Encounter with Sugarloaf Hill

As promised, here’s a look at Sugarloaf (a/k/a 1175) Hill.

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Sugarloaf Hill is on the rear side of the Merritt College campus and is in the Leona Canyon Preserve. The East Bay Regional Parks District has plans to enable access to Leona Canyon when the college is closed, though it seems like a low priority for them.

The trail up the hill is not marked or mapped, but it’s not hard to find. As you go up through the woods, you’ll pass exposures of the Leona “rhyolite” that underlies this whole area.

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Once above the trees, the campus unfolds below you. This shot also shows the range of habitats on the hill. (It’s a 1000-pixel shot; there are three more later in this post.)

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The upper part of the hill is largely grassland with ferns and some bedrock. The soil is very thin. This land used to be grazed. The grassland, says the EBPRD, is dominantly non-native species. It doesn’t mention the ferns, considering them part of the forest biome.

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Besides grassland, the hill comprises shrubland and oak/bay woodland. Some parts are pleasingly mixed.

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The view west over Leona Canyon juxtaposes grassland and forest. The forest is typical coast live oak and bay laurel, along with buckeye and hazelnut and a whole bunch of different native shrubs. The houses are on Campus Drive.

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And this view south over Leona Canyon shows the shrubland, consisting of coyote brush, sagebrush and poison oak. It’s quite overgrown. Absent grazing or fires, this tends to turn into oak/bay forest.

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The rocks don’t form many outcrops, per se. There are abundant boulders like this one. They’re naturally covered with lichens, so you have to search to see any details of this metamorphosed volcanic sandstone. Please don’t take a hammer to this stone—besides being protected by EBRPD rules, it deserves to look the way it wants. (1000px)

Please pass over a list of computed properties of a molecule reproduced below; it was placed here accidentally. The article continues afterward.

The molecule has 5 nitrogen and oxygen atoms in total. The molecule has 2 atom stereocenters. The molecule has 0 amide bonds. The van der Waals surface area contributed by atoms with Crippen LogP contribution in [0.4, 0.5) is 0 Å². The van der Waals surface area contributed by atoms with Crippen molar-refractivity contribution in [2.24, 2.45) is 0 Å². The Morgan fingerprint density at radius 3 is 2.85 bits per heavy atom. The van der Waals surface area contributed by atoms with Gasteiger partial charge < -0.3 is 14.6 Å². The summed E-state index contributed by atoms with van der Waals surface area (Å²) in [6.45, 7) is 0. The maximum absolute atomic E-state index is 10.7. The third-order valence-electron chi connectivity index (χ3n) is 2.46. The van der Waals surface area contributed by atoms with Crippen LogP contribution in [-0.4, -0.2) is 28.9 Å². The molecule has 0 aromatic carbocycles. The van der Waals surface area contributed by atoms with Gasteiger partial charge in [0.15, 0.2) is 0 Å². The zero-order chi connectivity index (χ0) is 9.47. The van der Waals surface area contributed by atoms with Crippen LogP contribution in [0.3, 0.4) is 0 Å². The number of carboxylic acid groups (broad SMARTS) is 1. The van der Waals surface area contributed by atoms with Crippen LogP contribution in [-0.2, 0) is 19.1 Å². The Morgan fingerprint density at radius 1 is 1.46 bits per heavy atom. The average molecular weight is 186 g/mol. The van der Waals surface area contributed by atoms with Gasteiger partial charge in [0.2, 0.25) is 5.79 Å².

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The point of a hill, so to speak, is its top and the views it makes available. When I climbed Sugarloaf Hill it was a cool and hazy day, so the next two photos are just versions of what you might see from there. Here’s looking north toward the ridge of Redwood Peak, over the ballfields and solar array of Merritt College. (1000px)

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And here’s looking south over Leona Canyon from the summit. The rectangle of boulders is I think the work of idlers rather than the remnants of an old foundation. On the horizon, from left to right, are the dimly seen Knife, the dark wooded ridge behind Lake Chabot, and tree-topped Fairmont Ridge behind the hills of Knowland Park. (1000px)

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Your viewing may vary.

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5 Responses to “Encounter with Sugarloaf Hill”

  1. nbschiff Says:

    Interesting that the ferns survive. How’s the water retention of the rhyolite?

  2. marymactavish Says:

    I’m used to Fairmont Ridge, which I adore, from a different angle, from either Bayfair BART, or atop the ridge. I always like seeing it.

  3. evanosky2014 Says:

    Thanks for the great post. I’ve always wondered about that hill. Once thought it was another Round Top. On our second trip to Grandpa Stan thought he saw a gentle way down to the tree. Another of the decision makers came along this time. They want to find someone, maybe from the Park District to scope out and mark the trail with some small flags. They’ve got to get the city’s OK first, so I’m not holding my breath.

  4. Louis Says:

    The rectangle of stones is visible on Google Earth. I wonder what the idlers had in mind? Thanks for the great information about Sugarloaf Hill. I look forward to scampering up there soon.

  5. Louis Says:

    It took some hunting, but I found the trailhead behind the storage sheds, and went up Sunday morning. The first bit of trail is very overgrown, steep, and tight. Wear long sleeves and pants and watch for poison oak. There are great views from the top.

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